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First Steps Preschool Celebrates Armenian Month … with Taste

Posted by on Nov 17th, 2011 and filed under Youth. You can follow any responses to this entry through the RSS 2.0. You can leave a response or trackback to this entry

Kindergarten student Emil displays a picture of pomegranate he colored using pomegranate juice.

Kindergarten student Emil displays a picture of pomegranate he colored using pomegranate juice.

By Misty DUPLESSIS

The staff at First Steps Preschool is always looking for new ways to incorporate cultural awareness into their curriculum and the month of October provided a perfect opportunity to share history and background as they celebrated Armenian month.

On Oct. 28, students participated in several hands-on activities including art, singing and recitals that shared the story of a rich country with old traditions, some of which are still practiced today like food traditions that have been shared through generations of families.

First Steps brought authentic regional dishes to students paired with lessons that had children become little chefs as they assembled casserole dishes and made butter. The dishes were enjoyed by classmates, teachers, parent volunteers and staff during lunch.

Parents lent their support at the start of the day by prepping the food and also throughout the day by having activity stations monitored. Parent volunteers gave lessons and even incorporated bilingual instruction and math into the festivities.

One traditional Middle Eastern recipe the school prepared was manti, a dumpling filled with seasoned meat.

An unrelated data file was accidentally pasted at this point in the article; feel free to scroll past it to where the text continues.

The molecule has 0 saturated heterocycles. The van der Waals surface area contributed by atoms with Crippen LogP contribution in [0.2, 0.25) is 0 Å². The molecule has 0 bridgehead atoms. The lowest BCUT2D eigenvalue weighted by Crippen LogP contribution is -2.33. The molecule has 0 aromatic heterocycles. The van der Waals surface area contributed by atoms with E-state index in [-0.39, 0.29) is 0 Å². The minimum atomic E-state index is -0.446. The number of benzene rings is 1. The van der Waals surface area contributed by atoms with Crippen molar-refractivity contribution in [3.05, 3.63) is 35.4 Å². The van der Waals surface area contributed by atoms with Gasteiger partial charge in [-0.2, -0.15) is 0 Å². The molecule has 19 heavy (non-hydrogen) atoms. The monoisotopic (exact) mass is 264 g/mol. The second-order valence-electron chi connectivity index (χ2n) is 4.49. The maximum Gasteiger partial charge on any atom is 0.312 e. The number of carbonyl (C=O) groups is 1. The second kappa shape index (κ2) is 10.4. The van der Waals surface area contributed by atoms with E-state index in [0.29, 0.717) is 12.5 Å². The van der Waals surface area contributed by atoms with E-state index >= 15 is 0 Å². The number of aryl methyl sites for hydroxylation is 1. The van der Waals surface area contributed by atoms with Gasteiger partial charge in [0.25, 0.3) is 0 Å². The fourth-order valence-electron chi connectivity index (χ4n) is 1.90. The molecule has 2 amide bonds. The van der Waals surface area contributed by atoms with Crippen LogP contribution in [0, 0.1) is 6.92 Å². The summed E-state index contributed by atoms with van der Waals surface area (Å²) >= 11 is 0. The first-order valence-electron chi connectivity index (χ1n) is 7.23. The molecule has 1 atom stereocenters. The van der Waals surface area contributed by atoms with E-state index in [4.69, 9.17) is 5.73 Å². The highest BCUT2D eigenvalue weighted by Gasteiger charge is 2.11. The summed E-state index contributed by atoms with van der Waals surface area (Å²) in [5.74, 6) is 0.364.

Parent volunteer Celine Petrossian teaches students how to make butter.

Parent volunteer Celine Petrossian teaches students how to make butter.

As students prepared to cut carrots for the Armenian salad, teacher Dzia Vartabedian described how the pomegranate seeds looked like rain drops against the red and green cabbage leaves.

Vartabedian shared with students the importance and significance that the pomegranate fruit, known as noor in Armenian, has in the culture. Not only has the fruit been used in Armenian meals for hundreds of years, but it was also used as a dye for various crafts by providing bright, deep colors.

Students saw how the purplish-red color of the pomegranate juice was used in crafts when they used it as paint to fill in a picture of a pomegranate.

Photo by Misty DUPLESSIS

Photo by Misty DUPLESSIS

At the end of the day, Vartabedian said students walked away with a better understanding of another culture.

 

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